This was from the point of view of course.

B. The difference in effect is more obvious.

The Companions (radhiallāhu 'anhum), despite their well- known differing in non-fundamental issues, were extremely careful to preserve outward unity, staying well-away from anything which would divide them and split their ranks. For example, there were among them those who approved of saying the basmalah loudly (in prayer) and those who did not; there were those who held that raising the hands (in prayer) was recommended and those who did not; there were those who held that touching a woman nullified ablution, and those who did not; - but despite all that, they would all pray together behind one Imām, and none of them would disdain from praying behind an Imām  due to difference of opinion.

As for the muqallidin, their differing is totally opposite, for it has caused Muslims to be divided in the mightiest pillar of faith after the two testimonies of faith: none other than the Solāh (Prayer). They refuse to pray together behind one Imām , arguing that the Imām ’s prayer is invalid, or at least detestable, for someone of a different Mazhab. This we have heard and seen, as others beside us have seen [12]; how can it not be, when nowadays some famous books of the Mazhabs rule such cases of invalidity or detestability. The result of this has been that you find four Mihrabs in some large congregational mosques, in which four Imāms successively lead the Prayer, and you find people waiting for their Imām  while another Imām  is already standing in Prayer!!!

In fact, to some muqallidin, the difference between the Mazhabs has reached a worse state than that, such as a ban in marriage between Hanafis and Shafi’es; one well known Hanafi scholar, later nicknamed Muftiath-Thaqalayn (The Mufti for Humans and Jinn), issued a fatawa allowing a Hanafi man to marry a Shafi’e woman, because "her position is like that of the People of the Book!"[13] This implies - and implied meanings are acceptable to them - that the reverse case is not allowed, i.e. a Hanafi woman marrying a Shafi’e man, just as a Muslim woman cannot marry a Jew or Christian?!!

These two examples, out of many, are enough to illustrate to anyone intelligent the evil effects of the differing of the later generations and their insistence upon it, unlike the differing of the earlier generations (the Salaf), which did not have any adverse effect on the Ummah. Because of this, the latter are exempt from the verses prohibiting division in the Deen, unlike the later generations. May Allāh guide us all to the Straight Path.

Further, how we wish that the harm caused by such differing be limited to among themselves and not extend to the other peoples being given da'wah, for then it would not be that bad, but it is so sad when they allow it to reach the non- believers in many areas around the world, and their differing obstructs the entry of people in large numbers into the Deen of Allāh! The book Zalām min al-Gharb by Muhammad al-Ghazali (p. 200) records the following incident,

"It so happened during a conference held at the University of Princeton in America that one of the speakers raised a question, one which is a favorite of the Orientalists and the attackers of Islām: 'Which teachings do the Muslims advance to the world in order to specify the Islām  towards which they are inviting? Is it Islām ic teachings as understood by the Sunnis? Or is it as understood by the Imām i or Zaidi Shi'ahs? Moreover, all of these are divided further amongst themselves, and further, some of them believe in limited progression in thought, while others believe obstinately in fixed ideas.'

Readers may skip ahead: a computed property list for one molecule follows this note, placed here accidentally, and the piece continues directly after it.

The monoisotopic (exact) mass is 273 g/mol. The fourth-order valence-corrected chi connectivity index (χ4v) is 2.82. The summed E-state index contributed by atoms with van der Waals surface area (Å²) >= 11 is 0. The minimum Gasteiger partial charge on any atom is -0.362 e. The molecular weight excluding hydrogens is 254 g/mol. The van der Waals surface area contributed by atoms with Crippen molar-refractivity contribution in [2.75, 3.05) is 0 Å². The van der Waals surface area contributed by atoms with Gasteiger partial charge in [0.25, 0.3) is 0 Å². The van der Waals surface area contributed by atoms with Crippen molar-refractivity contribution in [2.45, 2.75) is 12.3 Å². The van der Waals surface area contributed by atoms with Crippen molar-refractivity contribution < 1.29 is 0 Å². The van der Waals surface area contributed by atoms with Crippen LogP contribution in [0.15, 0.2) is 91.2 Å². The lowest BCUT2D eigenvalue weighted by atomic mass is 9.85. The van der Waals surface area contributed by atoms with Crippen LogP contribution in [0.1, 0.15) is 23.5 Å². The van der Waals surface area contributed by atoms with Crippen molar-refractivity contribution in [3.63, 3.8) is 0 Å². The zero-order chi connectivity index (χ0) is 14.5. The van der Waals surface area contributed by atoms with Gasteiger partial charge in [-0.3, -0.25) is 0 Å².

The result was that the inviters to Islām left those being invited in confusion, for they were themselves utterly confused."[14]

In the Preface to Hadiyyah as-Sultan ilā Muslimī Bilad Jaban by 'Allamah Sultan al-Ma'sumi (rahimahullah), the author says:\A query was posed to me by the Muslims from Japan, from the cities of Tokyo and Osaka in the far east, "What is the actual Deen of Islām ? What is a Mazhab? Is it necessary for one ennobled by the Deen of Islām to adhere to one of the four Mazhabs? That is, should he be Māliki, Hanafi, Shāfi’e or Hanbali, or is it not necessary?"

This was because a major differing, a filthy dispute, had occurred here, when a number of groups of Japanese intellectuals wanted to enter into the Deen of Islām , and be ennobled by the nobility of Iman. When they proposed this to some Muslims present in Tokyo, some people from India said, "It is best that they choose the Mazhab of Abu Hanīfah, for he is the Lamp of the Ummah"; some people from Indonesia (Java) said, "No, they should be Shafi’e!" So when the Japanese heard these statements, they were extremely perplexed and were thrown off their original purpose. Hence the issue of the Mazhabs became a barrier in the path of their accepting Islām!!

Misconception Three

Others have the idea that what we invite to, of following the Sunnah and not accepting the views of the Imām  contrary to it, means to completely abandon following their views and benefiting from their opinions and ijtihad.

Answer: This idea is as far as can be from the truth - it is false and obviously flawed, as is clearly evident from our previous discussion, all of which suggests otherwise. All that we are calling to is to stop treating the Mazhab as a Deen, placing it in the position of the Qurān  and the Sunnah, such that it is referred to in the case of dispute or when extracting a new judgment for unexpected circumstances, as the so-called jurists of this age do when setting new rules for personal matters, marriage, divorce, etc, instead of referring to the Qurān  and the Sunnah to distinguish the right from the wrong, the truth from falsehood - all of this on the basis of their "Differing is a mercy" and their idea of pursuing every concession, ease and convenience! How fine the saying of Sulaiman At-Taymi (rahimahullah) was: